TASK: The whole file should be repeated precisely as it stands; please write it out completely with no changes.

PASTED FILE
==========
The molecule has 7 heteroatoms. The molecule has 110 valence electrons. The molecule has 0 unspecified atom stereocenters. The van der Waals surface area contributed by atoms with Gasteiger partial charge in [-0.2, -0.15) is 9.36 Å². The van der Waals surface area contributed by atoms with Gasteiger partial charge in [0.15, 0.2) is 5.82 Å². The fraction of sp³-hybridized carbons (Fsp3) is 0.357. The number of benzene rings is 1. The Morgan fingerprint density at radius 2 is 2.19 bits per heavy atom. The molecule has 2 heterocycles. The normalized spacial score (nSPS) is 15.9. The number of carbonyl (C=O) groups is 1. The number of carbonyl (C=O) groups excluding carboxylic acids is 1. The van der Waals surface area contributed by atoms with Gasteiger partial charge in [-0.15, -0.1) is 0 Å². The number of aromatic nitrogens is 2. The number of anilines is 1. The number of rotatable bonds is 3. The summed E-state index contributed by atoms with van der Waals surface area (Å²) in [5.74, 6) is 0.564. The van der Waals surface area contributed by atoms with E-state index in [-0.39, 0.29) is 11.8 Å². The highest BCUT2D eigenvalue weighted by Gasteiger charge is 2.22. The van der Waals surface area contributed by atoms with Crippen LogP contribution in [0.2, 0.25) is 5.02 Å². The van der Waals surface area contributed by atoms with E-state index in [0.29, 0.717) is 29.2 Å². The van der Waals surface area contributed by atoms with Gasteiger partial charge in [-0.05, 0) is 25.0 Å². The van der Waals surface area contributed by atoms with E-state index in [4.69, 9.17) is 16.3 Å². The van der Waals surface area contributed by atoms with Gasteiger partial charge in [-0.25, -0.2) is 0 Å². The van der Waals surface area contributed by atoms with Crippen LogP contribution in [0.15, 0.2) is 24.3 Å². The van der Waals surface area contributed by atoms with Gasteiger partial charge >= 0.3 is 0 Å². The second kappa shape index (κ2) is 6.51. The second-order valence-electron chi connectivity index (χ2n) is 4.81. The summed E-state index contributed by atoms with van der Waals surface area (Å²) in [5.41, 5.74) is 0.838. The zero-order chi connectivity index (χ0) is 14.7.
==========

The molecule has 7 heteroatoms. The molecule has 110 valence electrons. The molecule has 0 unspecified atom stereocenters. The van der Waals surface area contributed by atoms with Gasteiger partial charge in [-0.2, -0.15) is 9.36 Å². The van der Waals surface area contributed by atoms with Gasteiger partial charge in [0.15, 0.2) is 5.82 Å². The fraction of sp³-hybridized carbons (Fsp3) is 0.357. The number of benzene rings is 1. The Morgan fingerprint density at radius 2 is 2.19 bits per heavy atom. The molecule has 2 heterocycles. The normalized spacial score (nSPS) is 15.9. The number of carbonyl (C=O) groups is 1. The number of carbonyl (C=O) groups excluding carboxylic acids is 1. The van der Waals surface area contributed by atoms with Gasteiger partial charge in [-0.15, -0.1) is 0 Å². The number of aromatic nitrogens is 2. The number of anilines is 1. The number of rotatable bonds is 3. The summed E-state index contributed by atoms with van der Waals surface area (Å²) in [5.74, 6) is 0.564. The van der Waals surface area contributed by atoms with E-state index in [-0.39, 0.29) is 11.8 Å². The highest BCUT2D eigenvalue weighted by Gasteiger charge is 2.22. The van der Waals surface area contributed by atoms with Crippen LogP contribution in [0.2, 0.25) is 5.02 Å². The van der Waals surface area contributed by atoms with E-state index in [0.29, 0.717) is 29.2 Å². The van der Waals surface area contributed by atoms with Gasteiger partial charge in [-0.05, 0) is 25.0 Å². The van der Waals surface area contributed by atoms with E-state index in [4.69, 9.17) is 16.3 Å². The van der Waals surface area contributed by atoms with Gasteiger partial charge in [-0.25, -0.2) is 0 Å². The van der Waals surface area contributed by atoms with Crippen LogP contribution in [0.15, 0.2) is 24.3 Å². The van der Waals surface area contributed by atoms with Gasteiger partial charge >= 0.3 is 0 Å². The second kappa shape index (κ2) is 6.51. The second-order valence-electron chi connectivity index (χ2n) is 4.81. The summed E-state index contributed by atoms with van der Waals surface area (Å²) in [5.41, 5.74) is 0.838. The zero-order chi connectivity index (χ0) is 14.7.